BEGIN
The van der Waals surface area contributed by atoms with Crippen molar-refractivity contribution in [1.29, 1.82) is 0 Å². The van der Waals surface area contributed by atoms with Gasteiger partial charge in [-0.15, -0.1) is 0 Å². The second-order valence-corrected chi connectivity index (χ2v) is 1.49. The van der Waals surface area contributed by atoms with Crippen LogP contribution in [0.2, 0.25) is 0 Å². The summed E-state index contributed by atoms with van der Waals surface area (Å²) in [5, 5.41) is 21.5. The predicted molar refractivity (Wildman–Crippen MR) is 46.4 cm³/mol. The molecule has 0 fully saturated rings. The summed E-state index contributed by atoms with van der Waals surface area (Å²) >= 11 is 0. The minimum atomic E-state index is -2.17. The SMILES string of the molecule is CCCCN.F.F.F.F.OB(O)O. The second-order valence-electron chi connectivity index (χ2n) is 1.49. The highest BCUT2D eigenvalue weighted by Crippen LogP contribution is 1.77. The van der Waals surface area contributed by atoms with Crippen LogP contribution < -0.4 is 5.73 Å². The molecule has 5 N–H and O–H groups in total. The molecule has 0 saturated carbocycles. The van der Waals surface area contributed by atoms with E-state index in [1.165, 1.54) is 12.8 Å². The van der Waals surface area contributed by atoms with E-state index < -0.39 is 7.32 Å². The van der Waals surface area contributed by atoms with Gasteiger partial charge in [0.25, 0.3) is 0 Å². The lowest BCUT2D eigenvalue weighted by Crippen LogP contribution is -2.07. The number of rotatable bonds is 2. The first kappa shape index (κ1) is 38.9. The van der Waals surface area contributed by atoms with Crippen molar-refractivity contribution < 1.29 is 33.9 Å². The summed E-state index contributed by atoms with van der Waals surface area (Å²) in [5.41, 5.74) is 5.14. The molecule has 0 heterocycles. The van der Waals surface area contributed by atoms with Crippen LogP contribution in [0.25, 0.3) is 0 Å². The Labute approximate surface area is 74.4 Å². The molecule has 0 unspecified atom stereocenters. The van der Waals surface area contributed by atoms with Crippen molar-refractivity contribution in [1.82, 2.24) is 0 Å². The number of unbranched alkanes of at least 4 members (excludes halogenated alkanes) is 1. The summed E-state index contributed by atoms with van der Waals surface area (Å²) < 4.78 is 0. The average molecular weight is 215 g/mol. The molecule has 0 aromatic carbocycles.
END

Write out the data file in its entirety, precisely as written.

The van der Waals surface area contributed by atoms with Crippen molar-refractivity contribution in [1.29, 1.82) is 0 Å². The van der Waals surface area contributed by atoms with Gasteiger partial charge in [-0.15, -0.1) is 0 Å². The second-order valence-corrected chi connectivity index (χ2v) is 1.49. The van der Waals surface area contributed by atoms with Crippen LogP contribution in [0.2, 0.25) is 0 Å². The summed E-state index contributed by atoms with van der Waals surface area (Å²) in [5, 5.41) is 21.5. The predicted molar refractivity (Wildman–Crippen MR) is 46.4 cm³/mol. The molecule has 0 fully saturated rings. The summed E-state index contributed by atoms with van der Waals surface area (Å²) >= 11 is 0. The minimum atomic E-state index is -2.17. The SMILES string of the molecule is CCCCN.F.F.F.F.OB(O)O. The second-order valence-electron chi connectivity index (χ2n) is 1.49. The highest BCUT2D eigenvalue weighted by Crippen LogP contribution is 1.77. The van der Waals surface area contributed by atoms with Crippen LogP contribution < -0.4 is 5.73 Å². The molecule has 5 N–H and O–H groups in total. The molecule has 0 saturated carbocycles. The van der Waals surface area contributed by atoms with E-state index in [1.165, 1.54) is 12.8 Å². The van der Waals surface area contributed by atoms with E-state index < -0.39 is 7.32 Å². The van der Waals surface area contributed by atoms with Gasteiger partial charge in [0.25, 0.3) is 0 Å². The lowest BCUT2D eigenvalue weighted by Crippen LogP contribution is -2.07. The number of rotatable bonds is 2. The first kappa shape index (κ1) is 38.9. The van der Waals surface area contributed by atoms with Crippen molar-refractivity contribution < 1.29 is 33.9 Å². The summed E-state index contributed by atoms with van der Waals surface area (Å²) in [5.41, 5.74) is 5.14. The molecule has 0 heterocycles. The van der Waals surface area contributed by atoms with Crippen LogP contribution in [0.25, 0.3) is 0 Å². The Labute approximate surface area is 74.4 Å². The molecule has 0 unspecified atom stereocenters. The van der Waals surface area contributed by atoms with Crippen molar-refractivity contribution in [1.82, 2.24) is 0 Å². The number of unbranched alkanes of at least 4 members (excludes halogenated alkanes) is 1. The summed E-state index contributed by atoms with van der Waals surface area (Å²) < 4.78 is 0. The average molecular weight is 215 g/mol. The molecule has 0 aromatic carbocycles.